- E. J. Lavernia and T. S. Srivatsan, “The rapid solidification processing of materials: science, principles, technology, advances, and applications,” Journal of Materials Science, vol. 45, no. 2, pp. 287–325, 2010.
- M. Rajabi, M. Vahidi, A. Simchi, and P. Davami, “Effect of rapid solidification on the microstructure and mechanical properties of hot-pressed Al-20Si-5Fe alloys,” Materials Characterization, vol. 60, no. 11, pp. 1370–1381, 2009.
- ASM International Handbook Committee, vol. 2 of Properties and Selection: Nonferrous Alloys and Special-Purpose Materials, American Society for Metals (ASM) International, Metals Park, Ohio, USA, 1992.
- P. Fischer, V. Romano, H. P. Weber, N. P. Karapatis, E. Boillat, and R. Glardon, “Sintering of commercially pure titanium powder with a Nd:YAG laser source,” Acta Materialia, vol. 51, no. 6, pp. 1651–1662, 2003.
- D. Gu, Z. Wang, Y. Shen, Q. Li, and Y. Li, “In-situ TiC particle reinforced Ti-Al matrix composites: powder preparation by mechanical alloying and Selective Laser Melting behavior,” Applied Surface Science, vol. 255, no. 22, pp. 9230–9240, 2009.
- R.-H. Fan, H.-L. Lü, K.-N. Sun, W.-X. Wang, and X.-B. Yi, “Kinetics of thermite reaction in Al-Fe2O3 system,” Thermochimica Acta, vol. 440, no. 2, pp. 129–131, 2006.
- J. Yang, P. La, W. Liu, and Y. Hao, “Microstructure and properties of Fe3Al-Fe3 AlC0.5 composites prepared by self-propagating high temperature synthesis casting,” Materials Science and Engineering A, vol. 382, no. 1-2, pp. 8–14, 2004.
- L. Durães, B. F. O. Costa, R. Santos, A. Correia, J. Campos, and A. Portugal, “Fe2O3/aluminum thermite reaction intermediate and final products characterization,” Materials Science and Engineering A, vol. 465, no. 1-2, pp. 199–210, 2007.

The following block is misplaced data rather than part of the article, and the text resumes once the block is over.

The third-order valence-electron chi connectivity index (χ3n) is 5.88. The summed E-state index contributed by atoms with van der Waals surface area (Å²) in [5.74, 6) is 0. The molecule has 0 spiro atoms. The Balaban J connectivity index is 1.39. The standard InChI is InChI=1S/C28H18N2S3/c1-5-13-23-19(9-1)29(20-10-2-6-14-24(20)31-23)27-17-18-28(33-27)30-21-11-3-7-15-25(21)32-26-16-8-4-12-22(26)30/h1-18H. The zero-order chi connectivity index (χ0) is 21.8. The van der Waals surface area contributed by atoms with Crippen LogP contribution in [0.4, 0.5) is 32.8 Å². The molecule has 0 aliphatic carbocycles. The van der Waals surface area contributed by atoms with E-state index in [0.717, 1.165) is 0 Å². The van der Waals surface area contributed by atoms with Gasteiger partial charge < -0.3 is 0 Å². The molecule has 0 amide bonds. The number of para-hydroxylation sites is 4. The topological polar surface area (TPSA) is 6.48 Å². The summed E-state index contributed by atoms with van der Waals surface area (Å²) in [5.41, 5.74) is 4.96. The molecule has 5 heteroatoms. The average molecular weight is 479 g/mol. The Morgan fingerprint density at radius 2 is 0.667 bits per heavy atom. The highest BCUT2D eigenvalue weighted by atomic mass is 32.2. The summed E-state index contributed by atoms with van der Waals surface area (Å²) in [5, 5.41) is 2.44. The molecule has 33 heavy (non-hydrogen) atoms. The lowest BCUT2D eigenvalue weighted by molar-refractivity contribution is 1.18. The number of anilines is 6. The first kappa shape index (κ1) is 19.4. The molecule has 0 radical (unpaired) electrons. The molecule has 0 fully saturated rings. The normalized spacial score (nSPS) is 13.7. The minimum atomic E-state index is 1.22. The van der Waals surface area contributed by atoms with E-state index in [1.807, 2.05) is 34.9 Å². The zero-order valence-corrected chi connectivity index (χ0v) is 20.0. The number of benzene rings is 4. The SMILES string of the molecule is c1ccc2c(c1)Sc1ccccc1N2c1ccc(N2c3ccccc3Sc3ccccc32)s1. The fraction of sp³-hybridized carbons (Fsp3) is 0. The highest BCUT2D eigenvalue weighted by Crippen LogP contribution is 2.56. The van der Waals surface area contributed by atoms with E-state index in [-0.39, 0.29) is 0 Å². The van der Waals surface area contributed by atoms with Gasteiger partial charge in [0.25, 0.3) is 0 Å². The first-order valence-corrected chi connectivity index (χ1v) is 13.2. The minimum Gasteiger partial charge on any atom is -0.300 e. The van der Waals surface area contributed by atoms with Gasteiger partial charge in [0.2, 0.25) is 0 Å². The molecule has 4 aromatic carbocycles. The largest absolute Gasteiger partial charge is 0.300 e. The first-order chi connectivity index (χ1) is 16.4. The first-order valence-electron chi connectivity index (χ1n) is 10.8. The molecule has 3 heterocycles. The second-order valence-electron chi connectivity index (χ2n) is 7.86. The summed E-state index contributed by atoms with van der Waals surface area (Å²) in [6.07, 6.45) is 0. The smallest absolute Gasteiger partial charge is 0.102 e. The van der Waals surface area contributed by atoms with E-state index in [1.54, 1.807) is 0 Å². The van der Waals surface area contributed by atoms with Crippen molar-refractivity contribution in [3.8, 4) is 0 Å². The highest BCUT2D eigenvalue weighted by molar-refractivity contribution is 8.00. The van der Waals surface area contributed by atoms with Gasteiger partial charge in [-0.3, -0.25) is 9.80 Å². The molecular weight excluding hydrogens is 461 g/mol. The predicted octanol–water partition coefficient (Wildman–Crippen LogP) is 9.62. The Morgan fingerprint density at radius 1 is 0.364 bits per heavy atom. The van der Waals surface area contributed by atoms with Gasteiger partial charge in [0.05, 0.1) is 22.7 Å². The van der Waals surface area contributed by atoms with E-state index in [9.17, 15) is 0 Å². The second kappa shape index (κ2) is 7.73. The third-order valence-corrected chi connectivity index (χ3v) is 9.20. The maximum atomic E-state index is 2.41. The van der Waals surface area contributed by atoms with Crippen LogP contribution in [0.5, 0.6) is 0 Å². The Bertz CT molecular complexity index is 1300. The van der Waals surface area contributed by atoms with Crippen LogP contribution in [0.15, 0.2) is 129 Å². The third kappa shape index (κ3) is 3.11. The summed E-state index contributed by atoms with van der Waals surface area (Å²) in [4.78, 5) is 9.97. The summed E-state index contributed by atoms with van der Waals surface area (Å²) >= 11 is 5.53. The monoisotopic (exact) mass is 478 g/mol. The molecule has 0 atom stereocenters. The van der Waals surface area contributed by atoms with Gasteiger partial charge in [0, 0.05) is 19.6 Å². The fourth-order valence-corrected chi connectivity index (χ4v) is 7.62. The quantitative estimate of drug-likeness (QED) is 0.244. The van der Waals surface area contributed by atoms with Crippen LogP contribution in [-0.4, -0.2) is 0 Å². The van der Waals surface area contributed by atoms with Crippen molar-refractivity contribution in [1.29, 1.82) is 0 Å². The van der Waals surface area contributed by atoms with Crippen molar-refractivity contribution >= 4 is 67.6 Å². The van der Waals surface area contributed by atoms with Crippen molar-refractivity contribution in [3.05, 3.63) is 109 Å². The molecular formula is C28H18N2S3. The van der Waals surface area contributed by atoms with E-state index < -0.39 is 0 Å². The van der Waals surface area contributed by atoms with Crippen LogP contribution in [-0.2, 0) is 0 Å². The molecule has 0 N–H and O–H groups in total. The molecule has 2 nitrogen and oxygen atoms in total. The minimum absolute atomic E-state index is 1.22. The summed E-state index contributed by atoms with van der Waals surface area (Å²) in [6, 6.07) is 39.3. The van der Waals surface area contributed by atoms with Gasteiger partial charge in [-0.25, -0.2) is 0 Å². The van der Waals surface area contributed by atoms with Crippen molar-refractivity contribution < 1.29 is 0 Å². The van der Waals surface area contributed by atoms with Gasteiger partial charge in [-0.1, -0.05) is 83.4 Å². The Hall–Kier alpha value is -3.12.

- J. Mei, R. D. Halldearn, and P. Xiao, “Mechanisms of the aluminium-iron oxide thermite reaction,” Scripta Materialia, vol. 41, no. 5, pp. 541–548, 1999.
- F. Verhaeghe, T. Craeghs, J. Heulens, and L. Pandelaers, “A pragmatic model for selective laser melting with evaporation,” Acta Materialia, vol. 57, no. 20, pp. 6006–6012, 2009.
- T. T. Wong, G. Y. Liang, and C. Y. Tang, “The surface character and substructure of aluminium alloys by laser-melting treatment,” Journal of Materials Processing Technology, vol. 66, no. 1–3, pp. 172–178, 1997.
- G. Dirras, J. Gubicza, D. Tingaud, and S. Billard, “Microstructure of Al-Al2O3 nanocomposite formed by in situ phase transformation during Al nanopowder consolidation,” Materials Chemistry and Physics, vol. 129, no. 3, pp. 846–852, 2011.
- K. Y. Gao and B. X. Liu, “Surface hardening of Al by high current Fe-ion implantation,” Journal of Applied Physics, vol. 82, no. 5, pp. 2209–2214, 1997.
- Á. Griger and V. Stefániay, “Equilibrium and non-equilibrium intermetallic phases in Al-Fe and Al-Fe-Si Alloys,” Journal of Materials Science, vol. 31, no. 24, pp. 6645–6652, 1996.
- C. M. Allen, K. A. Q. O'Reilly, and B. Cantor, “Effect of semisolid microstructure on solidified phase content in 1xxx Al alloys,” Acta Materialia, vol. 49, no. 9, pp. 1549–1563, 2001.